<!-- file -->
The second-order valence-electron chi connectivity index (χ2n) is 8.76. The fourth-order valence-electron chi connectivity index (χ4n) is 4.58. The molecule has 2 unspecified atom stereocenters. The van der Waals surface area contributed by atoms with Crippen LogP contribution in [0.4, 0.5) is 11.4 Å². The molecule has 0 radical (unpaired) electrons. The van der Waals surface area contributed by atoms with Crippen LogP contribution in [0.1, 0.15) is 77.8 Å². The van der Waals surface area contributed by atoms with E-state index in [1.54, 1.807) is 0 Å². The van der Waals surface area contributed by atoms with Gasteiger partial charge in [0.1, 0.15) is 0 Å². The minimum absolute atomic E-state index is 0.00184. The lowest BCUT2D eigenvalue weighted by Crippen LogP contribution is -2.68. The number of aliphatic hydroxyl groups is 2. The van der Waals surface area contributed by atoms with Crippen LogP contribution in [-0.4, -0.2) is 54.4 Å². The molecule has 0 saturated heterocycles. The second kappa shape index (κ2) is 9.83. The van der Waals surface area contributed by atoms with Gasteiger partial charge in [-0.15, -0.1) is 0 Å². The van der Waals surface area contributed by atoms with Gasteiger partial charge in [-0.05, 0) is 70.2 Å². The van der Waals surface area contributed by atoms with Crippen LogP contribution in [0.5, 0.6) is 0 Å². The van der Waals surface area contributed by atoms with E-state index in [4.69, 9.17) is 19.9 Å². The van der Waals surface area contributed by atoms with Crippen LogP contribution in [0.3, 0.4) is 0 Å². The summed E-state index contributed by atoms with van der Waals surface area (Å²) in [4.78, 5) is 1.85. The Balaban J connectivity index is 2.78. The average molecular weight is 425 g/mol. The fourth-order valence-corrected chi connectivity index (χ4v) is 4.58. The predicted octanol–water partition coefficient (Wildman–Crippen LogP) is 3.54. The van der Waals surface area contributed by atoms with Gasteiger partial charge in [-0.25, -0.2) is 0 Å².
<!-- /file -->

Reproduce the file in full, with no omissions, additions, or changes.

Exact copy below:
The second-order valence-electron chi connectivity index (χ2n) is 8.76. The fourth-order valence-electron chi connectivity index (χ4n) is 4.58. The molecule has 2 unspecified atom stereocenters. The van der Waals surface area contributed by atoms with Crippen LogP contribution in [0.4, 0.5) is 11.4 Å². The molecule has 0 radical (unpaired) electrons. The van der Waals surface area contributed by atoms with Crippen LogP contribution in [0.1, 0.15) is 77.8 Å². The van der Waals surface area contributed by atoms with E-state index in [1.54, 1.807) is 0 Å². The van der Waals surface area contributed by atoms with Gasteiger partial charge in [0.1, 0.15) is 0 Å². The minimum absolute atomic E-state index is 0.00184. The lowest BCUT2D eigenvalue weighted by Crippen LogP contribution is -2.68. The number of aliphatic hydroxyl groups is 2. The van der Waals surface area contributed by atoms with Crippen LogP contribution in [-0.4, -0.2) is 54.4 Å². The molecule has 0 saturated heterocycles. The second kappa shape index (κ2) is 9.83. The van der Waals surface area contributed by atoms with Gasteiger partial charge in [-0.15, -0.1) is 0 Å². The van der Waals surface area contributed by atoms with Gasteiger partial charge in [-0.05, 0) is 70.2 Å². The van der Waals surface area contributed by atoms with Crippen LogP contribution in [0.5, 0.6) is 0 Å². The van der Waals surface area contributed by atoms with E-state index in [4.69, 9.17) is 19.9 Å². The van der Waals surface area contributed by atoms with Crippen LogP contribution in [0.3, 0.4) is 0 Å². The summed E-state index contributed by atoms with van der Waals surface area (Å²) in [4.78, 5) is 1.85. The Balaban J connectivity index is 2.78. The average molecular weight is 425 g/mol. The fourth-order valence-corrected chi connectivity index (χ4v) is 4.58. The predicted octanol–water partition coefficient (Wildman–Crippen LogP) is 3.54. The van der Waals surface area contributed by atoms with Gasteiger partial charge in [-0.25, -0.2) is 0 Å².